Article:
Image of a magnetic board with emoji choices for students to identify feelings
Magnetic emoji check-in board.

Also, consider offering specialized greetings to each student upon entering the room or offering them the chance to choose their greeting from five options (high five, elbow/fist bump, specialized handshake, or even a hug). In my own classroom, students reported that this quick interaction increased their joy and positively impacted their attitude about coming to class, and they stated that they looked forward to these salutations each day because it made them feel special.

Image of a poster where students have written why they choose a hug for the morning greeting.
Reasons students listed for why they chose a hug for the morning greeting.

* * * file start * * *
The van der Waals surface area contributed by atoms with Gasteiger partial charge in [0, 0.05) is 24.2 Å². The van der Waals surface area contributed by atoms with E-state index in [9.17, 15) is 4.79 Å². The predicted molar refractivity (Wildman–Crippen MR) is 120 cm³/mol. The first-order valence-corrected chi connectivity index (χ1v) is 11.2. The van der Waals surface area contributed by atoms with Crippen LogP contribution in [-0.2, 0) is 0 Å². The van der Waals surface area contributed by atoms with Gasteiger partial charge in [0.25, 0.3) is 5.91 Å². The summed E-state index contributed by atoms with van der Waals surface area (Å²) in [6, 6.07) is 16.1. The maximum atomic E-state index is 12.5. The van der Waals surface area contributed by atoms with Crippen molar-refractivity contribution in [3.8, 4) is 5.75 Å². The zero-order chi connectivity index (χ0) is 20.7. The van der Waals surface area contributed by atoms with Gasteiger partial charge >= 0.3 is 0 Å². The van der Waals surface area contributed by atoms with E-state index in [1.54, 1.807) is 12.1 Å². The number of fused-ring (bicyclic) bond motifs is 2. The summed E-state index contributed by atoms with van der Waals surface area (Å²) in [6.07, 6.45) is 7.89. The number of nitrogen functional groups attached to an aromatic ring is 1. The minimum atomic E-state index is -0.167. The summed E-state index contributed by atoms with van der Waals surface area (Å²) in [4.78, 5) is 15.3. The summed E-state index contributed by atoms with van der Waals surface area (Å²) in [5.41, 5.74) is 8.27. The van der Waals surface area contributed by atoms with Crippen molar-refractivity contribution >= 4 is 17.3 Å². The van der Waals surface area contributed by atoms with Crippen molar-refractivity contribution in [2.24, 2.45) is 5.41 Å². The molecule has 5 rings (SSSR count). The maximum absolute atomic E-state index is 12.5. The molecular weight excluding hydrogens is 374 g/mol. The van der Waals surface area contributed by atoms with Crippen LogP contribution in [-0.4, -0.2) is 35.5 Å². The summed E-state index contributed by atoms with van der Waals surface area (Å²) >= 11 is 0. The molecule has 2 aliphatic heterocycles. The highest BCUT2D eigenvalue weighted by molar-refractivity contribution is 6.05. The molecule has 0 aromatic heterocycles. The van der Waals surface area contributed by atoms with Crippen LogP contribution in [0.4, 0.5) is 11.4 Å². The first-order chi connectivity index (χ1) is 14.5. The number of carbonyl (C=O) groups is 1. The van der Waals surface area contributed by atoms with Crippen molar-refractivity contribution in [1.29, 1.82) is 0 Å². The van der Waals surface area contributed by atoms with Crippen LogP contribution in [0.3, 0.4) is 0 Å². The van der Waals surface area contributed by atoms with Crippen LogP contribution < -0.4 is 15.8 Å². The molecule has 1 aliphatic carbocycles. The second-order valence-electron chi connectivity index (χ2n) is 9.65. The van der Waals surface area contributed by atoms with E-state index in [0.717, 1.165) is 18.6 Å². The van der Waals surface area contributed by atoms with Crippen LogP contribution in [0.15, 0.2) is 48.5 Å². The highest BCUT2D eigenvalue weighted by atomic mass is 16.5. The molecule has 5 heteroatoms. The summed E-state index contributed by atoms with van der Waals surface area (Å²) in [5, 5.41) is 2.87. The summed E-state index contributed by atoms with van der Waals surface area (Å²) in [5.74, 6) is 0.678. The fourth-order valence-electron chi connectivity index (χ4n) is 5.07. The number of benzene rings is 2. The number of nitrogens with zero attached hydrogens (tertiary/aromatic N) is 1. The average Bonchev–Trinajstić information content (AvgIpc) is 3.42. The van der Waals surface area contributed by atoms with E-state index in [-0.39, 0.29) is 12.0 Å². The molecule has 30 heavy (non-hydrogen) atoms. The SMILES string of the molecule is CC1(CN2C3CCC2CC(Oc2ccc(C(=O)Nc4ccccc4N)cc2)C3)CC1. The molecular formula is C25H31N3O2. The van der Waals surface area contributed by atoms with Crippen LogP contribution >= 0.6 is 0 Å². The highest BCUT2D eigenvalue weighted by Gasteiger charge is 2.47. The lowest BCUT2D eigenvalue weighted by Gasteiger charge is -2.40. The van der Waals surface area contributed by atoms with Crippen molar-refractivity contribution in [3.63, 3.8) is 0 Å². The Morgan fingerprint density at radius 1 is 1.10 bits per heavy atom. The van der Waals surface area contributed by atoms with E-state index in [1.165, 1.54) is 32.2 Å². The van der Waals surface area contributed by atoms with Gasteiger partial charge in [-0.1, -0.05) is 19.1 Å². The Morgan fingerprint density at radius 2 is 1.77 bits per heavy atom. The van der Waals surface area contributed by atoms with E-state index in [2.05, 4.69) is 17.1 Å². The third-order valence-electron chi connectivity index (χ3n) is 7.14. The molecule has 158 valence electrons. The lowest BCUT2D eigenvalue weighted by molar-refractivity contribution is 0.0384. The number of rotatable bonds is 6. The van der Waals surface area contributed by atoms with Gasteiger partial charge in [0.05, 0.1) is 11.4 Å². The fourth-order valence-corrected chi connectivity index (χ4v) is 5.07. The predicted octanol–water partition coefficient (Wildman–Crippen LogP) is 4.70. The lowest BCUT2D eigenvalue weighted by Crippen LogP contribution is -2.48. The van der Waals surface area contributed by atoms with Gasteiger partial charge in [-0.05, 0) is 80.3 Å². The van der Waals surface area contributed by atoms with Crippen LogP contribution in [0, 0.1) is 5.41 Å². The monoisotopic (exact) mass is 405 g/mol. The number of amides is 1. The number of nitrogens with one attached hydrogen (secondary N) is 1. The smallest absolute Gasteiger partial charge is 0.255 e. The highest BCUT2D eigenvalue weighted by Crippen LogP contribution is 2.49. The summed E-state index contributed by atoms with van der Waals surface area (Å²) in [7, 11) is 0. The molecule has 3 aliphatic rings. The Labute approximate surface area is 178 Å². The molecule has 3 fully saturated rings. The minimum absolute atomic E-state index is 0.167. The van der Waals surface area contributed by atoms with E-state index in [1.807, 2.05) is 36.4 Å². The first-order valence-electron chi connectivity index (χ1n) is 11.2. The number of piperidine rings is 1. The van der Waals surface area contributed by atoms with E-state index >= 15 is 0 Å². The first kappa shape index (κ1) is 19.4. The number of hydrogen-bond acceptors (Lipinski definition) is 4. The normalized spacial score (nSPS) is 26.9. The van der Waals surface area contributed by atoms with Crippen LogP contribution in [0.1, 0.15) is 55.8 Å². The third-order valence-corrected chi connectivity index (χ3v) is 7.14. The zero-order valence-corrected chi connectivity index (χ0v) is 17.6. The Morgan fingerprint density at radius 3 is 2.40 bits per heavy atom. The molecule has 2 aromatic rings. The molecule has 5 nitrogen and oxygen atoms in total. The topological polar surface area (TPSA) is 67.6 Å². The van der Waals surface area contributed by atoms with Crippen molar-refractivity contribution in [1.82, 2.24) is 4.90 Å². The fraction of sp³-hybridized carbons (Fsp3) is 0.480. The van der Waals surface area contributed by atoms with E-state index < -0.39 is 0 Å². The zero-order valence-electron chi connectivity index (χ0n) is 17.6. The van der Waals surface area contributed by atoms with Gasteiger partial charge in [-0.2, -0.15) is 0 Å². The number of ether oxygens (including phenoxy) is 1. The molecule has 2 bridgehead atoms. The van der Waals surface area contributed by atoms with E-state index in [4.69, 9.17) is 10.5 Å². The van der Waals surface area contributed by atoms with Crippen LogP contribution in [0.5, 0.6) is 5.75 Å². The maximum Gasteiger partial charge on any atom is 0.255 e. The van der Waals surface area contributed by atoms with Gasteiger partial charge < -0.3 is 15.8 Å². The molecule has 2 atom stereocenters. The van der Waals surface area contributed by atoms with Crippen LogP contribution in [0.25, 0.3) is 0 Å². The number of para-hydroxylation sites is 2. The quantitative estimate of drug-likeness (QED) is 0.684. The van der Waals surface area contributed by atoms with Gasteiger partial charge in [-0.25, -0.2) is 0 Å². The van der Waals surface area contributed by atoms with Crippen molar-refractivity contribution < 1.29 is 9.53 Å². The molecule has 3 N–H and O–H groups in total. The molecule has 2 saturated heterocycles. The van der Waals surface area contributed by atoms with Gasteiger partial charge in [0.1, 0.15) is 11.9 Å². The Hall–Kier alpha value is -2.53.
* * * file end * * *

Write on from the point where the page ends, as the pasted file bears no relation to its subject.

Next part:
2. Setting the Stage

Autonomy in the classroom can start with seating choices and classroom atmosphere. Here are some benefits of offering flexibility in seating:

  • Increased participation, communication, and collaboration 
  • Physical stimulation (exercise ball, wobble stool or cushion) 
  • Happier students 
  • Improved focused over longer periods of time  

In addition to seating, you may also want to consider the lighting in your classroom, adding music to your day, and including some plants in your classroom decor. Natural lighting positively affects academic achievement and music stimulates endorphins, reduces stress and anxiety, lowers heart rates, and increases creativity and focus. Plants provide fresher air and mental clarity as well. 

3. Shout Outs